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Two Rivers Chamber Orchestra

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Two Rivers Chamber Orchestra works to make music fun

By MARLA PISCIOTTA For The State Journal

SHEPHERDSTOWN — In March 2008, the Two Rivers Chamber Orchestra, or 2RCO, made its debut before a standing-room only audience in the Frank Arts Center of Shepherd University.

It began under the inspiration of Mark McCoy.

"McCoy solicited funds and 37 founders contributed $1,000 each to fund the first season," said Neal Barkus, president of Friends of Music Inc.

The chamber features between 30 and 45 musicians from the Baltimore-Washington area, 85 percent of whom are professional musicians. Some musicians are faculty members at Shepherd University.

Barkus said the sound coming from this small orchestra is comparable to a large orchestra.

He said a person attending a performance at the 450-seat Frank Arts Center often feels like they are in the lap of the musicians as they play.

"You can pick out the individual sound of the instruments," said Barkus. "The type of music played requires one or two instruments of the same type. For instance instead of 10 trombones and 10 French horns, we have one or two like instruments."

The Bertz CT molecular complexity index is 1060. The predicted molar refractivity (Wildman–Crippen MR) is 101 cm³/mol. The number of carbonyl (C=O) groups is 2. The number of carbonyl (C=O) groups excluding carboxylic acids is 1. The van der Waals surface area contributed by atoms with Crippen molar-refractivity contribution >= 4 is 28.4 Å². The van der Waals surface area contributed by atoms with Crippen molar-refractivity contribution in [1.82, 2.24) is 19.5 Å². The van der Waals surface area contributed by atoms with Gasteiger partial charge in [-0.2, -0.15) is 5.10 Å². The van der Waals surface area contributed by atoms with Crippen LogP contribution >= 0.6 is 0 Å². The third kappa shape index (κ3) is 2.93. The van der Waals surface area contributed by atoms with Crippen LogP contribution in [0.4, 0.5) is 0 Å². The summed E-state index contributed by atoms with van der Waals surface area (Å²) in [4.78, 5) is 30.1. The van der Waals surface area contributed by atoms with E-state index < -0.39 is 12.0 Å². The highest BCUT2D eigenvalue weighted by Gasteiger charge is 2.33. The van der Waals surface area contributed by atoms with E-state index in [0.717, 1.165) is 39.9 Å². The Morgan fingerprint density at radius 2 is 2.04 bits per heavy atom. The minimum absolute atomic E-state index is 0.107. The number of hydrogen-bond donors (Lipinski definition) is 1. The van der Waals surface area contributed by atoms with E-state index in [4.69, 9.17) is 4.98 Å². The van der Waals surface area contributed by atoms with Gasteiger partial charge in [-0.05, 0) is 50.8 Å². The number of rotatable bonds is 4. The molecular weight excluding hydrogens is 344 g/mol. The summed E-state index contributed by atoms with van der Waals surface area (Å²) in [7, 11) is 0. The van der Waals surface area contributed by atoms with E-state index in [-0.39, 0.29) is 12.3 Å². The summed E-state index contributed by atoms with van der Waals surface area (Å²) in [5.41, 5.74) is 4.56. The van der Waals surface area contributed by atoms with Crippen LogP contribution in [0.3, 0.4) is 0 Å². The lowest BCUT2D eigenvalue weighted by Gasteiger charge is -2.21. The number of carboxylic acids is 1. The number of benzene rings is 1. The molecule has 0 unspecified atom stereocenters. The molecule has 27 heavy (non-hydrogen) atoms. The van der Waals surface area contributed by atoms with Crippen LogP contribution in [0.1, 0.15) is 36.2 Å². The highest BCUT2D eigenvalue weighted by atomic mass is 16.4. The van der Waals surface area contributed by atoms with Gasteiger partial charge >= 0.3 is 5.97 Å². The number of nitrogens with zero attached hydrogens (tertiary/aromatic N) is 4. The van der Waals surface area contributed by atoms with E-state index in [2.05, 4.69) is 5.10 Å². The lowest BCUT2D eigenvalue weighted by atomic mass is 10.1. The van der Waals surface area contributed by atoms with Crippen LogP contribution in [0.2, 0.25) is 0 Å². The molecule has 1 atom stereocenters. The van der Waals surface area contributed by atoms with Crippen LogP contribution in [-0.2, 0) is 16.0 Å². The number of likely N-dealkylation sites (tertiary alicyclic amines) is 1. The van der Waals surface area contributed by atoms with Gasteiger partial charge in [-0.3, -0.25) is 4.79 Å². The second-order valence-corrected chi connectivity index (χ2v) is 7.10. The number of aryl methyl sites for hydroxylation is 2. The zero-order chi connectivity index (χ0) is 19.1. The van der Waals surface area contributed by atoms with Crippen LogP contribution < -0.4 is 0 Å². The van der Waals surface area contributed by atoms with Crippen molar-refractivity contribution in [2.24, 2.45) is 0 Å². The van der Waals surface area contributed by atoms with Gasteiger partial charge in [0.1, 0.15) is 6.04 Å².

Since its debut in 2008 2RCO has performed nine concerts. The group has been invited to Italy, Switzerland, England, France, Ireland and Germany and it performed at Carnegie Hall, the great cathedrals of Europe, the Montreux Jazz Festival, Giants Stadium and a host of other venues.

"Almost every concert has a principal guest who does a solo with the orchestra," said Barkus.

The orchestra is getting ready to enter a new phase, however. McCoy is leaving the orchestra and the board of directors of Friends of Music is looking for a new conductor.

So far, they have auditioned Tara Simoncic and Steven Szarkowski as guest conductors. A third guest conductor, Jed Gaylin will be auditioning this fall.

Barkus said following the Gaylin audition the board will take input from the members of the orchestra and from the community before they make a decision on choosing the new conductor. 

Barkus said he didn't' know what type of music the new conductor will like, but he hopes it's similar to what McCoy liked. 

"Dr. McCoy really likes what he calls new music from Latin America and Mexico," said Barkus.

Barkus said McCoy feels some classical music like Beethoven and Bach got too far from singing and dancing.

"McCoy felt the music separated itself from the people," said Barkus. "He said music should be as much fun as possible."